If I had a million dollars, I'd build you a school.

Tuesday, May 13, 2008

What I'm Reading Next: Lolita

Latest in the "What I'm Reading Now" feature of this blog.

For the last few weeks I have been reading Mayflower, by Nathaniel Philbrick. I originally put it on my Amazon wish list back when the New York Times picked it as one of the best books of 2006, and just now finally got around to reading it. I have to admit that when it comes to deciding what to read, I tend to be a bit of a snob. There are so many wonderful books out there, that I don't want to waste the three or four weeks it usually takes me to finish a book on something that I'm not going to love. (Part of the problem is that I feel compelled to finish every book that I start, even if I'm not enjoying it.) So I tend to gravitate towards the classics and the award winners. I like my reading to come pre-vetted.

Mayflower was indeed worthy of its praise. It does what every good non-fiction book should do, educate while telling a great story. Before reading this book, my knowledge of early American history went pretty much like this:

In 1492 Columbus came sailing on his three ships, ended up in the Caribbean instead of in India, and landed on Hispaniola where he proceeded to decimate the Native population. Then in 1620 the Pilgrims came (I'm from Massachusetts, so Jamestown was always less important to us), landed in Plymouth, nearly starved to death, but with the help of the local Indians managed to survive the winter; they had a big meal to celebrate being alive, and lived happily ever after. Then in the 1770's the Colonists got tired of the overbearing British, tossed their tea in the harbor, Paul Revere rode to Lexington and Concord, Thomas Jefferson wrote the Declaration of Independence and we had ourselves a country.

I am condensing and oversimplifying (I don't want my former teachers or current colleagues to be too horrified), but that is the basic timeline of what I knew about early America. With that as a starting point, Mayflower knocked down my misconceptions on a number of points.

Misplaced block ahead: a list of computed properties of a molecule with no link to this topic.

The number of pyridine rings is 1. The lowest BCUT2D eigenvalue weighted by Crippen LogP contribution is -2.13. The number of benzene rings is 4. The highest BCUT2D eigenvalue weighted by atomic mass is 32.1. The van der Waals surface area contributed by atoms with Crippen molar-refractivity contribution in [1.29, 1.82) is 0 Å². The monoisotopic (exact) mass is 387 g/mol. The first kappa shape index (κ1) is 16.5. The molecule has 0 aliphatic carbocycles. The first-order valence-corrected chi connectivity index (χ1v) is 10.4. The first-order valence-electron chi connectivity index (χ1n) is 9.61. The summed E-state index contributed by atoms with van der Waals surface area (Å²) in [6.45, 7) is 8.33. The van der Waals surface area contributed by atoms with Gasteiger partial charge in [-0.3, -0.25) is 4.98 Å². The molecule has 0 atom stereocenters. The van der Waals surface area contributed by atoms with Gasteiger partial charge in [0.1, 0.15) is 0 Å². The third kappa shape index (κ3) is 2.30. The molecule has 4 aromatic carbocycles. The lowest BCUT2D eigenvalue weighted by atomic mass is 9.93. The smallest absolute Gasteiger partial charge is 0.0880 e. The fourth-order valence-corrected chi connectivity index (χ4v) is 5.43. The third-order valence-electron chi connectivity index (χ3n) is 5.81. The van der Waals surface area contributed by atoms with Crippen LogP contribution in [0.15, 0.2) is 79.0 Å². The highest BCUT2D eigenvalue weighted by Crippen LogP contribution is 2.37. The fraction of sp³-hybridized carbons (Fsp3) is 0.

1. While many of the passengers on the Mayflower were religious Pilgrims seeking escape from Charles I's oppressive rule, about half were businessmen and fortune hunters, hoping to cash in on the natural resources of the Americas.

  2. Far from being the "first contact" situation that I had always imagined, there were a hundred years of interaction between Europeans and the Indians before the Pilgrims arrived in Plymouth, a fact that made their relations with the Indians far more complex, and far more dangerous, than I had previously thought, and made their early diplomatic successes all the more impressive.

  3. The 150 years of history that I was missing between the founding of Plymouth and the American Revolution is mostly about conflict and war between the Indians and the European settlers who kept expanding to take more and more land. When I think of Indian wars, my image is more of The Trail of Tears and Custer's Last Stand: the big westward push of the American states. But before they could do that, they had to conquer the Northeast.